This spring, Professor Jonathan Todres taught students from the College of Law and the School of Public Health in the Global Perspectives on Children and the Law course on a weeklong study abroad trip to Costa Rica. The program, offered in partnership with the United Nations-mandated University for Peace and its Centre for Executive Education, focused on the interrelated and interdependent nature of children’s rights.
The week included a mixture of class time and site visits. Leaders from international organizations, government agencies and local NGOs presented on the status of children’s rights and well-being in Costa Rica and challenged students to consider issues of conservation, education and human rights from the perspectives of indigenous people.
Students visited an informal settlement of migrant families in San Jose and an indigenous territory in rural Costa Rica, seeing how law interacts with and affects the lived experience of diverse communities. The visits provided important insight into how health and human rights interventions can be adapted to be culturally respectful.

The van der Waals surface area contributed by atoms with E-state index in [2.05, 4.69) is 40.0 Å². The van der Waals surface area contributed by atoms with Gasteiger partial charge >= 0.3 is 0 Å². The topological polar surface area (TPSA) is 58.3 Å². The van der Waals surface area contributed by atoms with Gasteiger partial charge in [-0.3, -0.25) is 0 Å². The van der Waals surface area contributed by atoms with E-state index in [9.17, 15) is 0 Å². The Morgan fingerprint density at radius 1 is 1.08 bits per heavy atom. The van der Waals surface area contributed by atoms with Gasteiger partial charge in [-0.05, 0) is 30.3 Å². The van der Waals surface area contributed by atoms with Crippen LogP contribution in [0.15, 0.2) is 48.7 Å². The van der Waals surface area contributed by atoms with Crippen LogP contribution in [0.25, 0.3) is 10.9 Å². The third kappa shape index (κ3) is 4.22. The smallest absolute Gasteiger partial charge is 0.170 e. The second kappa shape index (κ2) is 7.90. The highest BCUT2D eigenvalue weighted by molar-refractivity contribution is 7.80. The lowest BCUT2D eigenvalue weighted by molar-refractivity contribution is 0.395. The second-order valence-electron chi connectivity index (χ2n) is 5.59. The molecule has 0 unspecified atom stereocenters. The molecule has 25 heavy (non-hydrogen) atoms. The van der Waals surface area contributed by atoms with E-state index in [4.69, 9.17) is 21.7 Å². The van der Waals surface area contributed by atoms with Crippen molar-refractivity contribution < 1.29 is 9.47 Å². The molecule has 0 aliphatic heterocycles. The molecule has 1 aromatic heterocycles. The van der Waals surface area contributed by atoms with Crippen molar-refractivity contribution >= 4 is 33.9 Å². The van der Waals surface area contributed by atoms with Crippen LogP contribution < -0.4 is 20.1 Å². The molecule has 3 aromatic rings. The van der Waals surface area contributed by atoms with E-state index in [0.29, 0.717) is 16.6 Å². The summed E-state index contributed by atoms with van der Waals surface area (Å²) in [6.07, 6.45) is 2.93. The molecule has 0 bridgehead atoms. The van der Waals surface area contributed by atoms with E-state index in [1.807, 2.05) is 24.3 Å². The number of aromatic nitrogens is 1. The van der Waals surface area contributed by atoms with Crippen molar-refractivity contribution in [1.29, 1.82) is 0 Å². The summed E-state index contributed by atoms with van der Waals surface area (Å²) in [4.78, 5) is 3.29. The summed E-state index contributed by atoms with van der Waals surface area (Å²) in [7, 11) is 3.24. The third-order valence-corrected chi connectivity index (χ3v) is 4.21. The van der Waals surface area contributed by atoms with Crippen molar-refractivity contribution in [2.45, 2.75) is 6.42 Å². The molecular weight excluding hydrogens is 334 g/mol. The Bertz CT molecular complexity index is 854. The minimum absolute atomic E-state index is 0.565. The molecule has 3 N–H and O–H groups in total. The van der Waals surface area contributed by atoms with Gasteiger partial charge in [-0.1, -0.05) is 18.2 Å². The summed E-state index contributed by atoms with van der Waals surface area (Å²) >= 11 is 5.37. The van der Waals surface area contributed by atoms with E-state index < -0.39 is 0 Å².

“Seeing firsthand some of the innovative ways in which Costa Rica has sought to ensure the rights and wellbeing of migrant and indigenous children prompts us to rethink what’s possible in the U.S.,” said Todres.
The students also visited the Inter-American Court of Human Rights, to learn about the children’s rights case law of the court.
“Whether it’s an international tribunal or a local community initiative, ultimately the law is about people,” said Todres. “This program offered students an opportunity to see how the law affects people, in both positive and negative ways, and how they can use children’s rights to help secure better outcomes for young people.”